Robot CA at toehold.com
Thu Dec 5 14:43:01 2002
On Wed, Dec 04, 2002 at 01:27:49PM -0600, Kyle Hasselbacher wrote:
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> Looking through Google, I found a thread here from a few months back that
> mentions the concept of a "Robot CA". It's basically certificate authority
> that verifies only the email address on a key.
> I've created such a beast. There's information on it here:
> Perl source is available. I also wrote a more descriptive article for
> kuro5hin.org, which you can find here:
> I'm interested to hear opinions on this. In particular, my robot does not
> do a challenge/response the way it's usually assumed. It just signs the
> key and sends it to the address in the key ID. I rely on delivery failure
> to eliminate the bad signatures.
I think this is not terribly safe - as "postmaster" for a few sites, I
know that I get a lot of bounces that would surprise the users the
mail was intended for. An unscruplous postmaster could also get the
signed keys from the mail spool and abuse them. The only way to be
totally safe is to never generate a signature unless you intend it to
I actually started setting up a similar robot at www.keysigners.org,
but I've almost persuaded myself (after arguing the other side for a
while) that there is no point in such a service. You can get a
reasonable binding between key and email address, but how useful is
that in the real world? Remember that the usual real-world binding is
between key and *person* (hence checking fingerprints in person, etc).
It comes down to this: I am a person who wants to encrypt a message to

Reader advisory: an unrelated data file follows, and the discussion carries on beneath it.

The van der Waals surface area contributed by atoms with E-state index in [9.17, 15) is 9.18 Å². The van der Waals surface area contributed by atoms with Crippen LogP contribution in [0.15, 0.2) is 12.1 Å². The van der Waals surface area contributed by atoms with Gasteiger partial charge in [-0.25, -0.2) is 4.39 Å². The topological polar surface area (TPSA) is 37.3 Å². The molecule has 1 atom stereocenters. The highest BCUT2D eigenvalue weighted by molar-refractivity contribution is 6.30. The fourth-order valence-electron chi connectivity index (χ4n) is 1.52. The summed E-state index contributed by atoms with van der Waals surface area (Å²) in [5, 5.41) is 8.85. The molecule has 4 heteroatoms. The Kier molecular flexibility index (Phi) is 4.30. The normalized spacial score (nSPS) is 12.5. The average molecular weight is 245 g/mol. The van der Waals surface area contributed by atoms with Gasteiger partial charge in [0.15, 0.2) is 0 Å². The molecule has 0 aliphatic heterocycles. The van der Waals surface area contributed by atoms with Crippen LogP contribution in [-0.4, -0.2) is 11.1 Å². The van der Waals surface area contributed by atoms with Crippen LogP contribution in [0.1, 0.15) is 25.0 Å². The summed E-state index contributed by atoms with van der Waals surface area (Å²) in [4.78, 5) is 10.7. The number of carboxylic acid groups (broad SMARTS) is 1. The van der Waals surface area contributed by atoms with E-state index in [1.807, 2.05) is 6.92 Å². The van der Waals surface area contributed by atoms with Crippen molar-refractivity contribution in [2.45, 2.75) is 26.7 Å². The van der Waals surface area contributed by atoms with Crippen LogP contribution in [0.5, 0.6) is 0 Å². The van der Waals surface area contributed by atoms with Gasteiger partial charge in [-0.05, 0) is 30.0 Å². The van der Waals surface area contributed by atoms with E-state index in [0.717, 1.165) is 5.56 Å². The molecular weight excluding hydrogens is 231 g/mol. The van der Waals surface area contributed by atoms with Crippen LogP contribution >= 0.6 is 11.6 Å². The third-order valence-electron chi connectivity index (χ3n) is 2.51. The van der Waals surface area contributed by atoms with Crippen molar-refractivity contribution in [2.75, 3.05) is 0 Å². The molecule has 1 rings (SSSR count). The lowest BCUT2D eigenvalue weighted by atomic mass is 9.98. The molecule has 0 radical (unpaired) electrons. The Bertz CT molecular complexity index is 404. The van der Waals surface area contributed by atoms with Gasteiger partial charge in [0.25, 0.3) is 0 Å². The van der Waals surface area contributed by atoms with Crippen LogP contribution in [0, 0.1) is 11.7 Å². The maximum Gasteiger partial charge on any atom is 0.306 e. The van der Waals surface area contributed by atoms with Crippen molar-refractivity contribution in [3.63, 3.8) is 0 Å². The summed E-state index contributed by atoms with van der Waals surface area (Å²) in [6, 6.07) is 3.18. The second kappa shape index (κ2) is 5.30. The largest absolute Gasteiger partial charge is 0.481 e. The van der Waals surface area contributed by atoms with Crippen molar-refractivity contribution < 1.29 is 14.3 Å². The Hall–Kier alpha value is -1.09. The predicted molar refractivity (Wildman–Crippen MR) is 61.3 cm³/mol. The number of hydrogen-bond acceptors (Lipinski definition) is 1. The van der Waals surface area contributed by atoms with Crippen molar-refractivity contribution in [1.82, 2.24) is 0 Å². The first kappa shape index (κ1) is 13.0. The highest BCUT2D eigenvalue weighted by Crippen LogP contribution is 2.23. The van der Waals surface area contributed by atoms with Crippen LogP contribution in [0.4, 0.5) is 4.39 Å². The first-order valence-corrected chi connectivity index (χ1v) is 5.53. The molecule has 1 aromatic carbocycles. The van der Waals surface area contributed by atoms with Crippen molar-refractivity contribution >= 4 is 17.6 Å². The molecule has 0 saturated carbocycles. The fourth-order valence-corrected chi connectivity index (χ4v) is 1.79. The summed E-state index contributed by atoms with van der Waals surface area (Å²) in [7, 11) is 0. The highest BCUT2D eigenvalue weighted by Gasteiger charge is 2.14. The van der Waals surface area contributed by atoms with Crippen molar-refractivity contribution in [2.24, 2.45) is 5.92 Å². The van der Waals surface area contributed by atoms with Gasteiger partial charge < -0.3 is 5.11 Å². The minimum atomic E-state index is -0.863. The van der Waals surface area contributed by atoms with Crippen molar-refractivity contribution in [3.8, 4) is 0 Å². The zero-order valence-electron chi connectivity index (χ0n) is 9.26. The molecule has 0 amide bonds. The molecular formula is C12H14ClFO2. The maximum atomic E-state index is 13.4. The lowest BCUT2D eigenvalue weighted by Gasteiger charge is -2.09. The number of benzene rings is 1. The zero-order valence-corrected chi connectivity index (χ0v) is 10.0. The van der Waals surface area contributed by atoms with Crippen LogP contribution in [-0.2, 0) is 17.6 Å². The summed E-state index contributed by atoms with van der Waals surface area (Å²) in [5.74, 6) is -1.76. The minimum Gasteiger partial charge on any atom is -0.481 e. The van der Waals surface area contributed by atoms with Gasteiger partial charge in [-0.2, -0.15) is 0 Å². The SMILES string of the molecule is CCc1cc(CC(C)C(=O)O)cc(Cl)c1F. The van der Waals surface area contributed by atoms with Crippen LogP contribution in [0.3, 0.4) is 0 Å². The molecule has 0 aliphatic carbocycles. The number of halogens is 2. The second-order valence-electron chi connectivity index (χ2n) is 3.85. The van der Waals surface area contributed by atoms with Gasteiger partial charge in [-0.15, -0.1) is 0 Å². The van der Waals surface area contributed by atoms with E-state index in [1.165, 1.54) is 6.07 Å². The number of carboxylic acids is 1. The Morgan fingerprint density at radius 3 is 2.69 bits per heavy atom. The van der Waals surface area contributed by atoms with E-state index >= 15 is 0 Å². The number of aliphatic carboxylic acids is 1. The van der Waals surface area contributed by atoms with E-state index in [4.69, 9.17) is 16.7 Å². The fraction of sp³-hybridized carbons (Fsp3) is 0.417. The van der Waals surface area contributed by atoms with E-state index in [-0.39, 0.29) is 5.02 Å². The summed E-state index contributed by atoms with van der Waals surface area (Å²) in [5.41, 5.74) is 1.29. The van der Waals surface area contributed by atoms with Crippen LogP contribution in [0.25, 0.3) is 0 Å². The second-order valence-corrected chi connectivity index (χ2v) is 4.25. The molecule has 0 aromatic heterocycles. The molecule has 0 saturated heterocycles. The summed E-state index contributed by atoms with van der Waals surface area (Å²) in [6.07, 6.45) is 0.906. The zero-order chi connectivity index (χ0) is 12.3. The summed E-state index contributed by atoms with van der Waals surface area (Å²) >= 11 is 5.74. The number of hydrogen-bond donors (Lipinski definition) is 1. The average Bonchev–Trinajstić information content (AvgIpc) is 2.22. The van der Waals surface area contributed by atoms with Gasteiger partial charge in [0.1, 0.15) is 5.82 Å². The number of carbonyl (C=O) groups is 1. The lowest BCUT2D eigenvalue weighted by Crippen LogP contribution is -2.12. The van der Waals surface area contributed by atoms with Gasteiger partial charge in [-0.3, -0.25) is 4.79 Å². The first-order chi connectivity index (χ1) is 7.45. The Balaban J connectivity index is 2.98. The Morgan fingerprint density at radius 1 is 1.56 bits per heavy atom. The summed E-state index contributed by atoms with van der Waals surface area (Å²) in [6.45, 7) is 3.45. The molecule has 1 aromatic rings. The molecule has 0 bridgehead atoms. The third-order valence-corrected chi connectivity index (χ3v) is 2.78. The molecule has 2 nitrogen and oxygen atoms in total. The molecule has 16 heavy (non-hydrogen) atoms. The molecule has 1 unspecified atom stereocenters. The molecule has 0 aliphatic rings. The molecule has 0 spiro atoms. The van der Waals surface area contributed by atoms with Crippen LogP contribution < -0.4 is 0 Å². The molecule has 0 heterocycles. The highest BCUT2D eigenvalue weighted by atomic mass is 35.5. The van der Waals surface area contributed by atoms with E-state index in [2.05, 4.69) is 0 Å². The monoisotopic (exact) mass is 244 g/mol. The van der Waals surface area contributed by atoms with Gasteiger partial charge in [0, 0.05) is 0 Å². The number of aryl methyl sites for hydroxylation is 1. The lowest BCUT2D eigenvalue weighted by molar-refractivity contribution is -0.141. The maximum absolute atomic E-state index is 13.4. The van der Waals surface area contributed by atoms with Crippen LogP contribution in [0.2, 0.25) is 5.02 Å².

Alice. I get her key from the keyserver. Assume for the sake of
argument that I don't have a strong key<->person trust path to her, so
this weaker key<->email path is a possibility.
Two possibilities then:
1) Alice's key does have such a signature, so I go ahead and send my
encrypted mail to her.
2) Alice's key doesn't have such a signature, so I don't know if the
email address has been verified... but I don't care; If the person
behind the email address does not have access to the key, they
won't be able to read the encrypted message I just sent them
Where's the benefit? If it was guaranteed that ALL keys would have
such a signature then there is the traffic analysis benefit of never
sending a message like in the second example. However, in the real
world there is no such guarantee.
I'm not dismissing the idea (it's interesting engineering one of these
things, and I've done it myself as well), but I'm having problems
seeing how it's useful in the real world.
David Shaw | email@example.com | WWW http://www.jabberwocky.com/
"There are two major products that come out of Berkeley: LSD and UNIX.
We don't believe this to be a coincidence." - Jeremy S. Anderson